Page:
Sen. Tyson Larson of O'Neill’s measure would move Nebraska toward a state program, once state officials assess its cost and how well it would survive.
Nebraska meat processors have found it increasingly difficult in recent years to get their meats inspected and federally approved for sale, Larson said. He added his bill would benefit companies that process bison, elk, ostrich and other niche meats. At present, 27 states already run their own inspections, Larson said. Only one of the six states that border Nebraska has no state program, Colorado.
"Nebraska's lack of a state meat inspection agency puts our rural agricultural producers at an extreme disadvantage compared to their counterparts in neighboring states," Larson said. describing the inspections as "crucial to Nebraska's agricultural community."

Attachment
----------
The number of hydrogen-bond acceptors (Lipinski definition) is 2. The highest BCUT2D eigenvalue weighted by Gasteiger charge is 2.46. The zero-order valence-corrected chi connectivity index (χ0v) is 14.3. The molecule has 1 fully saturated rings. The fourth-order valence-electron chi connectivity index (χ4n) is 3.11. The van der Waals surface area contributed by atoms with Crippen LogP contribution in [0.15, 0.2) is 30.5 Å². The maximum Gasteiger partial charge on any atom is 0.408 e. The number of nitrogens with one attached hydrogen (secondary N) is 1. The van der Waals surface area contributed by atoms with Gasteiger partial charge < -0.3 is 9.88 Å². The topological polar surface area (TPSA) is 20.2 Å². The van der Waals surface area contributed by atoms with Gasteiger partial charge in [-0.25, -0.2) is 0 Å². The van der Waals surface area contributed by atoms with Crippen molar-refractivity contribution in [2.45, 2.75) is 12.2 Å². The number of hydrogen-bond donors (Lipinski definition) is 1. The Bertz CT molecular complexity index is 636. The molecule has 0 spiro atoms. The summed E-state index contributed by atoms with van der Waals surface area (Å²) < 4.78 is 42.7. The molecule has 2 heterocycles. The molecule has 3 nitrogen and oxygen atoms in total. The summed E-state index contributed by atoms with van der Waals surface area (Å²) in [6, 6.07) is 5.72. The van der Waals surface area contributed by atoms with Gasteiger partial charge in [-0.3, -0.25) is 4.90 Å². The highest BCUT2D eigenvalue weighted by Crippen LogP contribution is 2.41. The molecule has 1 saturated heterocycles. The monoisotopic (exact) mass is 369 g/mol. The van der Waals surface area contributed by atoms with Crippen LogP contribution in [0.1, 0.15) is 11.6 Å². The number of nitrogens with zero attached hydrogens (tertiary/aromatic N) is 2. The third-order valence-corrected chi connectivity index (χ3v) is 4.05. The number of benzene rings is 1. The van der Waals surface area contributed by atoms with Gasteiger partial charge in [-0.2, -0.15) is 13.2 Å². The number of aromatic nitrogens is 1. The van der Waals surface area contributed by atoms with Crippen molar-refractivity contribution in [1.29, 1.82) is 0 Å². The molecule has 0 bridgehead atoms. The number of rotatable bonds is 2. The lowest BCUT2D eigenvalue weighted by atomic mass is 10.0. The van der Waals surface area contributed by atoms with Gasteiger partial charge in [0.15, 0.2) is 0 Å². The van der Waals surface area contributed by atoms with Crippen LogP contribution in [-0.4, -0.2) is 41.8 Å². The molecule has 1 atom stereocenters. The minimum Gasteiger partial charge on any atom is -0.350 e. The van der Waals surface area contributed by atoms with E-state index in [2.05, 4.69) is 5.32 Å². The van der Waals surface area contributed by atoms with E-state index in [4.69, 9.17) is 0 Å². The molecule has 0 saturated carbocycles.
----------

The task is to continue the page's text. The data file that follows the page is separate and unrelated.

Current law already allows producers to ship their products out of state with federal approval, said Wilber Sen. Russ Karpisek, who owned a meat market for 20 years. But Ellsworth Sen. LeRoy Louden added the number of federal inspectors in his western Nebraska district has dwindled because many small packing plants have closed.
"We've lost all of that," Louden said. The state inspection program "is something that gives a chance to add value to the meat and poultry we have here in Nebraska."
An earlier version of the bill would have created an agency within the Department of Agriculture by Jan. 1, 2013, to inspect meat products for human consumption. The program would require an initial $200,000 from a state commercial feed administration fund, and would then subsist on inspection fees. Larson introduced a rewritten version to authorize a study that would outline how the program would unfold, what meats would qualify, proposed fees and a layout of the resources needed to keep it running. The Director of Agriculture would report to the Legislature by Nov. 15.
Nebraska lawmakers voted 35-1 to advance the measure through the first of three readings before it goes to Gov. Dave Heineman.